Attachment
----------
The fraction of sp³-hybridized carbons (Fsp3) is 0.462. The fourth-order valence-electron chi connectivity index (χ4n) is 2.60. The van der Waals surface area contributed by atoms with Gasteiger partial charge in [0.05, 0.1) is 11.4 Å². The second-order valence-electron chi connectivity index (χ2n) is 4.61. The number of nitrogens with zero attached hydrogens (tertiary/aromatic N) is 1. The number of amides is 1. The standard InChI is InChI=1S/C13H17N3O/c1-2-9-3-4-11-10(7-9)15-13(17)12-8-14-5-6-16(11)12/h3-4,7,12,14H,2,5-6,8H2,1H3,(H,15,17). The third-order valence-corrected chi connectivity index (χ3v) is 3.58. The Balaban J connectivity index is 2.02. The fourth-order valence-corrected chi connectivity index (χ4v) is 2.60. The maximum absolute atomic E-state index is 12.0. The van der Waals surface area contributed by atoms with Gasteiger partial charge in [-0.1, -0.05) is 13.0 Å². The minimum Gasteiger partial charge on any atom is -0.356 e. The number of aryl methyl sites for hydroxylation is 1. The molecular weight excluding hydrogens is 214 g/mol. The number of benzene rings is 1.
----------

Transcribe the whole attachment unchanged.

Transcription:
The fraction of sp³-hybridized carbons (Fsp3) is 0.462. The fourth-order valence-electron chi connectivity index (χ4n) is 2.60. The van der Waals surface area contributed by atoms with Gasteiger partial charge in [0.05, 0.1) is 11.4 Å². The second-order valence-electron chi connectivity index (χ2n) is 4.61. The number of nitrogens with zero attached hydrogens (tertiary/aromatic N) is 1. The number of amides is 1. The standard InChI is InChI=1S/C13H17N3O/c1-2-9-3-4-11-10(7-9)15-13(17)12-8-14-5-6-16(11)12/h3-4,7,12,14H,2,5-6,8H2,1H3,(H,15,17). The third-order valence-corrected chi connectivity index (χ3v) is 3.58. The Balaban J connectivity index is 2.02. The fourth-order valence-corrected chi connectivity index (χ4v) is 2.60. The maximum absolute atomic E-state index is 12.0. The van der Waals surface area contributed by atoms with Gasteiger partial charge in [-0.1, -0.05) is 13.0 Å². The minimum Gasteiger partial charge on any atom is -0.356 e. The number of aryl methyl sites for hydroxylation is 1. The molecular weight excluding hydrogens is 214 g/mol. The number of benzene rings is 1.